strong are specially well behaved, atten
tive and intelligent. During the exercises
the children repeated the following prayer :
Our heavenly Father, we thank thee for this
day and all its blessings; we thank thee for
our Sunday-school, for kind teachers and kind
friends. We pray that thy blessing may rest
upon our school in the years to come as in
years gone by. We, ourselves, would learn to
love and help our school more and more. May
thy spirit, O God, be ever present in our
hearts. May we hear the still, small voice
ever warning us against wrong-doing and urg
ing us to do well. We are children, O God —
we know very little of the great sorrows and
the groat joys of life; we know not what the
years may bring to us, but we pray that we
may so live now as to inherit the kingdom pre
pared for each one of us from the beginning of
the world, the kingdom of thy love. Amen.
After music and Scripture reading by
the Rev. Samuel Slocombe, tbe children
were addressed by Charles A. Murdock,
who has been a member of the churcn for
thirty-three years, and the superintend
ent of the Sunday-scbool for twenty-five
years.
He told the children reminiscences of
his own boyhood, when he used to go to
Sunday-school in • New England town in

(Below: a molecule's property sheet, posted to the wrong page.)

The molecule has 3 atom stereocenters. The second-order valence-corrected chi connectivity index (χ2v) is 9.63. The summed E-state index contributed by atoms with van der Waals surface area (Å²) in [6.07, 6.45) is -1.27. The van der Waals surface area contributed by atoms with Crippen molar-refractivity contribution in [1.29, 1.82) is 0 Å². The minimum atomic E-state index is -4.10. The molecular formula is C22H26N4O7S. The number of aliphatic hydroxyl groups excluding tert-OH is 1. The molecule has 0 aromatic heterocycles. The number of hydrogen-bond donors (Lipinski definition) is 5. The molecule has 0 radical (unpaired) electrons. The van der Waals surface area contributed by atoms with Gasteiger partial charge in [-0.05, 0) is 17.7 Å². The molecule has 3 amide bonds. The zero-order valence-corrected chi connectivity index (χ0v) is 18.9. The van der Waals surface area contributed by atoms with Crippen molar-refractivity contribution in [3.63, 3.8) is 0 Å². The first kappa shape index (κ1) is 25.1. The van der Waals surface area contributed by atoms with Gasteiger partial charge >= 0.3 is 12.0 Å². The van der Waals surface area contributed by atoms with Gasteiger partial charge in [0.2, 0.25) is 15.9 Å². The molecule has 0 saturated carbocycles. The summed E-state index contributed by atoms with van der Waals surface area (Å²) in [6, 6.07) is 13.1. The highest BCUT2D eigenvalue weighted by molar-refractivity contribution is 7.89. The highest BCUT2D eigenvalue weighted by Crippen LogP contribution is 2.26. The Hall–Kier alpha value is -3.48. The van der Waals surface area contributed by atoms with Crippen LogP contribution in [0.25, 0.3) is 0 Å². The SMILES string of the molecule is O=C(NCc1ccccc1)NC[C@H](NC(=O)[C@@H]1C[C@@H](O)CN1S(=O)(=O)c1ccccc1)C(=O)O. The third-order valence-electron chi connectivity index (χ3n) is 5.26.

a one-horse shay and take his luncheon
with him, so far'was the distance from his
home to the church.
"The life of every child," he said, "may
be likened to a fertile garden, in which
may be grown either choice fruits and
flowers or worthless weeds. The purpose
of our school, children, is to aid you in
wisely cultivating this garden and keeping
it free from weeds, but withont your own
earnest co-operation it is not in the power
of anybody to make you grow up to be
good men and women."
Brief addresses were also made by Dr.
Stebbins and Superintendent Eliot. After
the benediction and before dispersing,
each and every boy and girl was presented
with a bunch of beautiful fragrant flowers.
> — • — *
Express trains pass each other at a
velocity of ninety yards a second.
V" r T'||k. Dr. Gibbon's Dispensary,
a^fii^ dtiii KEAKXY ST. Established
83*1 f^Ssl in 1*54 for the treatment of Private
Sat IK tag Diseases, Lost Manhood.. Debility or
«W|n disease wearing 011 body and mind and
iuS^BSrmS Skin Diseases. The doctorcureswhen
SHHaßgmothersfall. Try him. Charges low.
' iTJiililltri'iflKUl »Knarant«>pd. CalJorwrite.
fir. 4, It". UXBBQN* Box 1937, San Frandaco,
9